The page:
17. “GoldenEye” from GoldenEye (1995), performed by Tina Turner

Is it wrong for me to just expect Tina Turner doing a Bond theme to be damn good? I hope not. The song is a nice return after a series of stupid, trite, and irrelevant tracks, a nice return to quality and mystery, much like the film itself. Pierce Brosnan’s first adventure as James Bond will always be one of my favorites, because, in a nut shell, it’s just a damn good movie. The song was penned by U2’s Bono and the Edge, so that definitely adds to the “hell yes” factor. Paying homage vocally to Shirley Bassey, Turner handles the song with integrity, adding throaty and gritty vocals to every note. The lyrics make sense too! Sung from the perspective of Alec Trevelyan, Agent 006, Janus, and the man who betrayed Bond, the song is actually a deep and interesting look at jealousy and greed. A Bond song that not only makes sense to the film but is also actually good? You’re kidding! I am not. “GoldenEye” begins with string plucks and walks the line of contemporary pop music and sweet, mysterious jazz, and does so beautifully. And Tina Turner is always, shall we say, Onatopp of things. – A

18. “Tomorrow Never Dies” from Tomorrow Never Dies (1997), performed by Sheryl Crow

With an entirely new Bond of the 1990’s we get an entirely new kind of song for each film. “Tomorrow Never Dies”, while not the masterpiece I think “GoldenEye” is, is nonetheless an interesting examination of Bond’s cold heart. The best guess as to whose point of view the song is supposed to be would be Paris Carver (Teri Hatcher), Bond’s former lover and current wife to villain. Or maybe it’s the cynical view of Wai Linn (Michelle Yeoh), who is, essentially, Bond’s match (one of the first legitimate matches, from what I remember). Sheryl Crow’s soaring vocals are always a treat, and the orchestral nature of the music is a lovely acknowledgement of Bond’s orchestral days. The song, though, is a bit enigmatic, but it at least makes some sense to an extent. – B+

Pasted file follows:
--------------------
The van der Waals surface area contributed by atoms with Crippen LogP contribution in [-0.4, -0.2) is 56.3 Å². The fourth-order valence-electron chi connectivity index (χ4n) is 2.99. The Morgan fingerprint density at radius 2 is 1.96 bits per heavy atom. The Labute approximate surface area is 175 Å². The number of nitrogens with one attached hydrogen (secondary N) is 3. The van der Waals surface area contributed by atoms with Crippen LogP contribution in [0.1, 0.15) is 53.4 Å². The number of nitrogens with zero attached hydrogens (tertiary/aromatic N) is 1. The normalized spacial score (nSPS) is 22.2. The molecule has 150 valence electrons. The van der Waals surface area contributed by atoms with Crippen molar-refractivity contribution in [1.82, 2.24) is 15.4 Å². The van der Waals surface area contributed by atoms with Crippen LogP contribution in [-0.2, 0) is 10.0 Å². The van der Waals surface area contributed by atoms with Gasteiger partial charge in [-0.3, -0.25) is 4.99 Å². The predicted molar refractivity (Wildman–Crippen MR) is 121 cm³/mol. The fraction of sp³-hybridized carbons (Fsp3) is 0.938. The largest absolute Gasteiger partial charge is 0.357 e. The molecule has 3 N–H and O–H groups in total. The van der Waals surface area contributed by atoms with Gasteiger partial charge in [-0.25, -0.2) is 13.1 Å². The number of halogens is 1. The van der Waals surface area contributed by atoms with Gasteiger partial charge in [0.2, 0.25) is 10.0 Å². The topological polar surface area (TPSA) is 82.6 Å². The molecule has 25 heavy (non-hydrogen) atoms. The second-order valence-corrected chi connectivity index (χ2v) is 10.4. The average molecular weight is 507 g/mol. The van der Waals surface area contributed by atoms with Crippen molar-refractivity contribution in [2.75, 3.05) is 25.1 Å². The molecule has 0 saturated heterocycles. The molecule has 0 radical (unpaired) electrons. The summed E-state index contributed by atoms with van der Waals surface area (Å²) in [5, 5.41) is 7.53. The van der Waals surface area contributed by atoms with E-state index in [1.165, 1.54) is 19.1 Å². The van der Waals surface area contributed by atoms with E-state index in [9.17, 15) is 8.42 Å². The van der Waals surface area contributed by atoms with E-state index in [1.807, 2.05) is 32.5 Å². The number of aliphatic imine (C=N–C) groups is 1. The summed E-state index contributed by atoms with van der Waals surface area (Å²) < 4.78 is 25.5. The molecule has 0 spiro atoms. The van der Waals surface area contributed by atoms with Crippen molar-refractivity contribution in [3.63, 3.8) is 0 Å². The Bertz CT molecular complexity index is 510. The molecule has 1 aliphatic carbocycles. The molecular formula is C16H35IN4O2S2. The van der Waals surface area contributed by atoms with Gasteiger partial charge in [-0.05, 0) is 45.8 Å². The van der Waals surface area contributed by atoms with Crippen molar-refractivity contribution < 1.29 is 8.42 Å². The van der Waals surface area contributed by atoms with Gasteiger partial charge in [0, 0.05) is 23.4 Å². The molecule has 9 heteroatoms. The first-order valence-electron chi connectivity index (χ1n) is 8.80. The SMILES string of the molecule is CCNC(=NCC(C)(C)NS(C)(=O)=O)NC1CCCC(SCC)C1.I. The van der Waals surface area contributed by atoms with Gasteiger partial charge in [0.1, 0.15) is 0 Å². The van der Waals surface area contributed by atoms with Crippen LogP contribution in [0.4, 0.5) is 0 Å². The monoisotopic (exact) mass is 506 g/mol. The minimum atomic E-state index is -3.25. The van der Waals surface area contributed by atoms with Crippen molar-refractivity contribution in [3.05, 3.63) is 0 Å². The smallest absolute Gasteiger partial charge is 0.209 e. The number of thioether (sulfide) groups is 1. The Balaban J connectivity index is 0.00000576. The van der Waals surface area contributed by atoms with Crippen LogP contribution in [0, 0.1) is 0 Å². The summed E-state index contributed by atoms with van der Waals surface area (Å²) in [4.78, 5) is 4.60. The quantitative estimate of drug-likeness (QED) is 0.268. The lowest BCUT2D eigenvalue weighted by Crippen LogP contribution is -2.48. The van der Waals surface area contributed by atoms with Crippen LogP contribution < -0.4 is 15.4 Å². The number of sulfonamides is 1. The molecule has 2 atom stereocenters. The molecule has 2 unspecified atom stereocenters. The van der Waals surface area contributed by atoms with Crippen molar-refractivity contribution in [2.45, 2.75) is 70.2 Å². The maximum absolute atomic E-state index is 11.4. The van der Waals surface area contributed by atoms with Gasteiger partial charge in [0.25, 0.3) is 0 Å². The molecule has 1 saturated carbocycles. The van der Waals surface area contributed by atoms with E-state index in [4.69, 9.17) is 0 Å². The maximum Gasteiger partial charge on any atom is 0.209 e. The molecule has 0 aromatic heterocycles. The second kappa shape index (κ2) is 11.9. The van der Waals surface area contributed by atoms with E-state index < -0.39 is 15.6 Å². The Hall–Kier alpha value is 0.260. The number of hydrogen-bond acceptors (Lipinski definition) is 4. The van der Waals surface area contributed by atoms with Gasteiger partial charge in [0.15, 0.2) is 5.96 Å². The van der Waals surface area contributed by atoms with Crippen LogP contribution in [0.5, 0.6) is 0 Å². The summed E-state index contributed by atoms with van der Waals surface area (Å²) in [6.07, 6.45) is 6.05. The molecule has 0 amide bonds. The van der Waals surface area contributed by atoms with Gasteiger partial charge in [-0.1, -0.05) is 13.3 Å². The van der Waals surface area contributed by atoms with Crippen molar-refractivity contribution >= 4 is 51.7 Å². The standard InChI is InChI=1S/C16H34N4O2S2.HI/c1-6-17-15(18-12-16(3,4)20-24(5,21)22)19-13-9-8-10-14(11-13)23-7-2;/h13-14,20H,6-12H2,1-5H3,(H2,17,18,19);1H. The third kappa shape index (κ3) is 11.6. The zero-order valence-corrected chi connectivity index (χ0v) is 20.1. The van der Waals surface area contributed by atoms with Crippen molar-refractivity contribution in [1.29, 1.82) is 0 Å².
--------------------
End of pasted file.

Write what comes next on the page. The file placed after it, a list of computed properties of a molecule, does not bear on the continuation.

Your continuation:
19. “The World is Not Enough” from The World is Not Enough (1999), performed by Garbage

Another one of my personal favorites, and what I can say is a nice psychoanalysis of the film’s villain Elektra King, Garbage’s take on a Bond theme involves lush strings and passionate guitar. A proper homage to the Bond films of yore, with lyrics that correspond to dialogue in both TWINE and OHMSS. It is one of the most perfect examples of a rock crossover to whatever genre also makes up this fantastic song. Shirley Manson, the band’s lead vocalist, hits some pretty great notes in the song, and she looks fabulous doing it in the track’s music video. This span of great Bond tracks is short lived though. *sigh* – A

20. “Die Another Day” from Die Another Day (2002), performed by Madonna

I imagine that when it was announced that Madonna would sing the title track to Brosnan’s last Bond film, some people were thinking, “Wait, why didn’t they ask her in the ‘80’s, or even ‘90’s?” The lady who is still releasing singles to this day brought us a weird electro pop song that is so much less than what it aspires to be. Instead, it feels like the lackluster songs of the Moore films, the ones that basically made no connection between the lyrics of the song and the film itself, as opposed to the title. Maybe I’m being a little harsh, as one could make the connection that it relates to the movie’s bad guy, Gustav Graves. (On the electro pop note, it should be noted that here, more than ever, composer David Arnold employed a lot of electronic manipulation to the music.) But that’s stretching it. They probably should have asked her more than a decade ago to do it. – C

21. “You Know My Name” (Chris Cornell) and “The James Bond Theme” (David Arnold) from Casino Royale (2006)